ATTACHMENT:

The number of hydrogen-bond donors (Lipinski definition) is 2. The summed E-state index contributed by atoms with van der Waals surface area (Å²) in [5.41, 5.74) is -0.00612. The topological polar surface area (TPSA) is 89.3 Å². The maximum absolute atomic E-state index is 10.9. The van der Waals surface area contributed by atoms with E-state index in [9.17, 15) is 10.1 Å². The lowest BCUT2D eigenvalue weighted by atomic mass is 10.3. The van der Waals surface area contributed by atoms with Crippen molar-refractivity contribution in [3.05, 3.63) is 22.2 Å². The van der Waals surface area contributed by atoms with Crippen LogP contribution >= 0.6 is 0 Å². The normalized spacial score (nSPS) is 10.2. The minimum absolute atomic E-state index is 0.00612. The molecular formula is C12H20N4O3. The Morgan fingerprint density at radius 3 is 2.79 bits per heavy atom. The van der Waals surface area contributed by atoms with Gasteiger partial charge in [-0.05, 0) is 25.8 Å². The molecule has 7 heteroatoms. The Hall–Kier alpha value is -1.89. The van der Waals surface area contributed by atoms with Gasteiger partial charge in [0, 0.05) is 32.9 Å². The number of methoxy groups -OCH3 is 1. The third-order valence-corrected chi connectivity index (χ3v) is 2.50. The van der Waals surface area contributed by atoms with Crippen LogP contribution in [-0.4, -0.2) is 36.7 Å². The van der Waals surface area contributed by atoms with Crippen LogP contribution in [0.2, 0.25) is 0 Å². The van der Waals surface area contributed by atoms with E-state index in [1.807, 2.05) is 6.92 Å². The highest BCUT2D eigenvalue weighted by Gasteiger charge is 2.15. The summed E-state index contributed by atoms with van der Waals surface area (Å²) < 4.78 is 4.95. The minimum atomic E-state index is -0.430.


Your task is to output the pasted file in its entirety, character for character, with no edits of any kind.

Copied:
The number of hydrogen-bond donors (Lipinski definition) is 2. The summed E-state index contributed by atoms with van der Waals surface area (Å²) in [5.41, 5.74) is -0.00612. The topological polar surface area (TPSA) is 89.3 Å². The maximum absolute atomic E-state index is 10.9. The van der Waals surface area contributed by atoms with E-state index in [9.17, 15) is 10.1 Å². The lowest BCUT2D eigenvalue weighted by atomic mass is 10.3. The van der Waals surface area contributed by atoms with Crippen molar-refractivity contribution in [3.05, 3.63) is 22.2 Å². The van der Waals surface area contributed by atoms with Crippen LogP contribution >= 0.6 is 0 Å². The normalized spacial score (nSPS) is 10.2. The minimum absolute atomic E-state index is 0.00612. The molecular formula is C12H20N4O3. The Morgan fingerprint density at radius 3 is 2.79 bits per heavy atom. The van der Waals surface area contributed by atoms with Gasteiger partial charge in [-0.05, 0) is 25.8 Å². The molecule has 7 heteroatoms. The Hall–Kier alpha value is -1.89. The van der Waals surface area contributed by atoms with Gasteiger partial charge in [0, 0.05) is 32.9 Å². The number of methoxy groups -OCH3 is 1. The third-order valence-corrected chi connectivity index (χ3v) is 2.50. The van der Waals surface area contributed by atoms with Crippen LogP contribution in [-0.4, -0.2) is 36.7 Å². The van der Waals surface area contributed by atoms with Crippen LogP contribution in [0.2, 0.25) is 0 Å². The van der Waals surface area contributed by atoms with E-state index in [1.807, 2.05) is 6.92 Å². The highest BCUT2D eigenvalue weighted by Gasteiger charge is 2.15. The summed E-state index contributed by atoms with van der Waals surface area (Å²) < 4.78 is 4.95. The minimum atomic E-state index is -0.430.